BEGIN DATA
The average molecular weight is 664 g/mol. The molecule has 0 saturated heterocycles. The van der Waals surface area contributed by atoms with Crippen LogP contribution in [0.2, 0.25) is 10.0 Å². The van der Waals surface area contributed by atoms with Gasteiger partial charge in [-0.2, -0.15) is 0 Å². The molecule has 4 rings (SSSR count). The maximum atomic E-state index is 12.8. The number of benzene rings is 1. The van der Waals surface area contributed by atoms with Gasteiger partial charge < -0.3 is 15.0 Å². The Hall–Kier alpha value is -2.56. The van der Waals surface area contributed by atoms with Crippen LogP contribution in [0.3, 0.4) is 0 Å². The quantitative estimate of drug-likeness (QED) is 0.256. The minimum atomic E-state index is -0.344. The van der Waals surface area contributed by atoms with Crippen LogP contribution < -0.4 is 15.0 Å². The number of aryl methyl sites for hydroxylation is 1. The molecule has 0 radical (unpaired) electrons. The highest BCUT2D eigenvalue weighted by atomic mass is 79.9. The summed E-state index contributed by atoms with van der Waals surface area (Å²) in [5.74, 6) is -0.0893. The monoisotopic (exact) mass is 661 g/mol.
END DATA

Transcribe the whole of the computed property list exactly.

The average molecular weight is 664 g/mol. The molecule has 0 saturated heterocycles. The van der Waals surface area contributed by atoms with Crippen LogP contribution in [0.2, 0.25) is 10.0 Å². The van der Waals surface area contributed by atoms with Gasteiger partial charge in [-0.2, -0.15) is 0 Å². The molecule has 4 rings (SSSR count). The maximum atomic E-state index is 12.8. The number of benzene rings is 1. The van der Waals surface area contributed by atoms with Gasteiger partial charge < -0.3 is 15.0 Å². The Hall–Kier alpha value is -2.56. The van der Waals surface area contributed by atoms with Crippen LogP contribution in [0.3, 0.4) is 0 Å². The quantitative estimate of drug-likeness (QED) is 0.256. The minimum atomic E-state index is -0.344. The van der Waals surface area contributed by atoms with Crippen LogP contribution < -0.4 is 15.0 Å². The number of aryl methyl sites for hydroxylation is 1. The molecule has 0 radical (unpaired) electrons. The highest BCUT2D eigenvalue weighted by atomic mass is 79.9. The summed E-state index contributed by atoms with van der Waals surface area (Å²) in [5.74, 6) is -0.0893. The monoisotopic (exact) mass is 661 g/mol.